Charlie Steiner (born July 17, 1949) is an American sportscaster. From 2002 to 2004, he was an announcer for New York Yankees radio broadcasts, along with co-host John Sterling, but left after the 2004 season to join the Los Angeles Dodgers alongside Vin Scully, Rick Monday and Steve Lyons, to fill the void left by Ross Porter's departure. Previously he appeared as an anchor on the ESPN television show, SportsCenter, hosted a radio talk show at ESPN Radio, and did play-by-play for ESPN baseball and college football broadcasts.
Originally from New York City, Steiner began his career as a newscaster for WIRL radio in Peoria, Illinois, in 1969. Charlie graduated from Bradley University in Peoria, Illinois. He broadcast his first sports show in 1971 for KSTT radio in Davenport, Iowa. After stints in Connecticut and Cleveland, Ohio, Steiner entered the New York City broadcasting market in 1978 at WXLO radio.
Apart from his knowledge of baseball, Steiner is also known for his knowledge of boxing, a sport in which he covered some major fights for SportsCenter. He won a CableACE award for a program about Muhammad Ali and a Clarion award for his coverage of the Mike Tyson rape trial.
Steiner was involved in many, often comical, situations during his tenure on ESPN SportsCenter, including one broadcast when Carl Lewis sang the national anthem at a New Jersey Nets NBA game. Amused by hearing Lewis sing, Steiner simply could not contain himself and began laughing during the SportsCenter show that night, not being able to stop himself until the show ended. His famous comment on the event was that the song had apparently been written by "Francis Scott Off-Key".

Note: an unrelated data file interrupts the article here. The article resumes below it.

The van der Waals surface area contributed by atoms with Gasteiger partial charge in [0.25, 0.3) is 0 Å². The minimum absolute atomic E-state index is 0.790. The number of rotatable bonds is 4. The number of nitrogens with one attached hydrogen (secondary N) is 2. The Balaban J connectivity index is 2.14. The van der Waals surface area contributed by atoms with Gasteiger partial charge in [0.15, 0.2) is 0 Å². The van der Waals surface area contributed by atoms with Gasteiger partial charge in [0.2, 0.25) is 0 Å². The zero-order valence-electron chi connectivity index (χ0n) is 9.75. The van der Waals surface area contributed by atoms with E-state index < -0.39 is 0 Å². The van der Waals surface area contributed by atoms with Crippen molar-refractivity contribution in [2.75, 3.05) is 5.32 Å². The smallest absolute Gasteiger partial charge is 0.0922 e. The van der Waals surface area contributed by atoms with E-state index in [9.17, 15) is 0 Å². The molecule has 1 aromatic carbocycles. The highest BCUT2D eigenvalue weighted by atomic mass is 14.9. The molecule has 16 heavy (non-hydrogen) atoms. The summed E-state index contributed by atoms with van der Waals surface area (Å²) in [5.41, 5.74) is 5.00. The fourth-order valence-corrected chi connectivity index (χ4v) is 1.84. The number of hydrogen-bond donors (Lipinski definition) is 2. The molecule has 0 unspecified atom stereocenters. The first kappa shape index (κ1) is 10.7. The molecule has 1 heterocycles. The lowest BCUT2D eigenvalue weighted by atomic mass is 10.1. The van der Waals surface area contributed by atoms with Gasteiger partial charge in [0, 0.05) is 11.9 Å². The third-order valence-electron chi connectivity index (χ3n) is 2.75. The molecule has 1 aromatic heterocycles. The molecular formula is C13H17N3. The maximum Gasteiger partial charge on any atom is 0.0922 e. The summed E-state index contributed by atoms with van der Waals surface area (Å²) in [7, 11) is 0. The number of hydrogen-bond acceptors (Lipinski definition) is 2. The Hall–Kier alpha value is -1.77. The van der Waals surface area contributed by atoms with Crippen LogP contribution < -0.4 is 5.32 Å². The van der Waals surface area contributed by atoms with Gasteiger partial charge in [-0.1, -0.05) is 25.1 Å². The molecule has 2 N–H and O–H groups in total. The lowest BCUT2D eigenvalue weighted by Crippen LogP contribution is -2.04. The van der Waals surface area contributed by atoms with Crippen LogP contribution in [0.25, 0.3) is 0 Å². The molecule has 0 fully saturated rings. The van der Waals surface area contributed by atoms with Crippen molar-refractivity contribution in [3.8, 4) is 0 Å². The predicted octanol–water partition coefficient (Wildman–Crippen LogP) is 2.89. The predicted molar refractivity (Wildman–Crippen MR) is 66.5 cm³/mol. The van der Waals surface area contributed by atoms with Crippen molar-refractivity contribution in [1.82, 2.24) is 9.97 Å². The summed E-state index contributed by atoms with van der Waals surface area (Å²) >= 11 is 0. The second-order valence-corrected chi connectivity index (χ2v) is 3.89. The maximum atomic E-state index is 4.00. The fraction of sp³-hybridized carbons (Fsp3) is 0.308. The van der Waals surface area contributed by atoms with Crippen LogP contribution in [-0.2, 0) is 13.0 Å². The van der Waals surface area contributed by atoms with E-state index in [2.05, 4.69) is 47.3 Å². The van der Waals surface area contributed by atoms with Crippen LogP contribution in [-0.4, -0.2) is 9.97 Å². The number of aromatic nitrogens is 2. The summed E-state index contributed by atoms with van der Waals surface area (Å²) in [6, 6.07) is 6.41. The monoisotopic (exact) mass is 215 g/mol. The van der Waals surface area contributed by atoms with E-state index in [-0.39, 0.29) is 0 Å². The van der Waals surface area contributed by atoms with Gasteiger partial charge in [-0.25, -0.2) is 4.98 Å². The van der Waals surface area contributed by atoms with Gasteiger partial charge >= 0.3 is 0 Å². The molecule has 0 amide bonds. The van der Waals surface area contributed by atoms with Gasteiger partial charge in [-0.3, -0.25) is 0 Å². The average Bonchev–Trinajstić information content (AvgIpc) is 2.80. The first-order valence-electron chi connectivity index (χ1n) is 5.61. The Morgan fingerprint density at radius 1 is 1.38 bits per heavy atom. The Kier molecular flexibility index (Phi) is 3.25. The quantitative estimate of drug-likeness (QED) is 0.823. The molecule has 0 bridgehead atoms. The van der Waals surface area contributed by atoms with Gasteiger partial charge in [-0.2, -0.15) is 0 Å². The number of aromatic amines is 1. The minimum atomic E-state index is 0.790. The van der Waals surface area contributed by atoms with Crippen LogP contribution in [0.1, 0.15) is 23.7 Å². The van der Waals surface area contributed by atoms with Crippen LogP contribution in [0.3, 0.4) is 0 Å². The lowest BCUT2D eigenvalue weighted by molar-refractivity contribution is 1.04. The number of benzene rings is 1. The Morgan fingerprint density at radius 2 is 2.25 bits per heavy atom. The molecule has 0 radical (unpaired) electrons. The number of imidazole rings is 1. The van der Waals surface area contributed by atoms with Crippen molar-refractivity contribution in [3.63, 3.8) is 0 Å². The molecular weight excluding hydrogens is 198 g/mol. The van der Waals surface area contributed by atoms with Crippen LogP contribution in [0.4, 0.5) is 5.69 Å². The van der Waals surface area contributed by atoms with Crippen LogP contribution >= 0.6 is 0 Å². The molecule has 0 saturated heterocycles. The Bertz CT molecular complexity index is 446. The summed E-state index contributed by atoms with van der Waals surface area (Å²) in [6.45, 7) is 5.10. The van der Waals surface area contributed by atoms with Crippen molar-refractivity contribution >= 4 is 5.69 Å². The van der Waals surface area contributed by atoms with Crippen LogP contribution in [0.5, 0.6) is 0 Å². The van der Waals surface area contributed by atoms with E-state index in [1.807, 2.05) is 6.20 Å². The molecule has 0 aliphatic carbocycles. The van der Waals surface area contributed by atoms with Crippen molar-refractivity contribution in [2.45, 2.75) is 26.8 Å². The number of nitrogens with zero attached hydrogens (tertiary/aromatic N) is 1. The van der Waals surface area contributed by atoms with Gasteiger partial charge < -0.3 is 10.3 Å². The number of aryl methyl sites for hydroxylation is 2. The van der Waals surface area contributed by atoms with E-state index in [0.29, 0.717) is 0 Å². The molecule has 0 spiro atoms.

Allegedly, Steiner raised some eyebrows with his calling of Cal Ripken Jr.'s last All-Star Game at Safeco Field in 2001, with comments that made some question the legitimacy of Ripken's home run against Dodgers pitcher Chan Ho Park that day. His comments during that game led some to think that Ripken might have been allowed by Park to hit that home run, in order to '"go out in style". However, the only comment that might be attributed to that end is, "Who wrote this script?", which may have been facetious in nature.
Steiner was featured on one of the most famous SportsCenter television promo from their This is SportsCenter comical promo campaign. In 1999, amid fears of the Y2K situation, Steiner starred in a SportsCenter promo, where SportsCenter cast spoke about a contingency plan at ESPN's studios after Y2K, and Steiner was featured wearing a tie as a head band (along with Braveheart-style face paint) and screaming the phrase "Follow me to freedom!" He would later scream this phrase at Wrigley Field after singing "Take Me Out To The Ballgame" on August 31, 2005.
On August 9, 2004, Steiner returned to ESPN to co-host an "old school" version of SportsCenter with Bob Ley.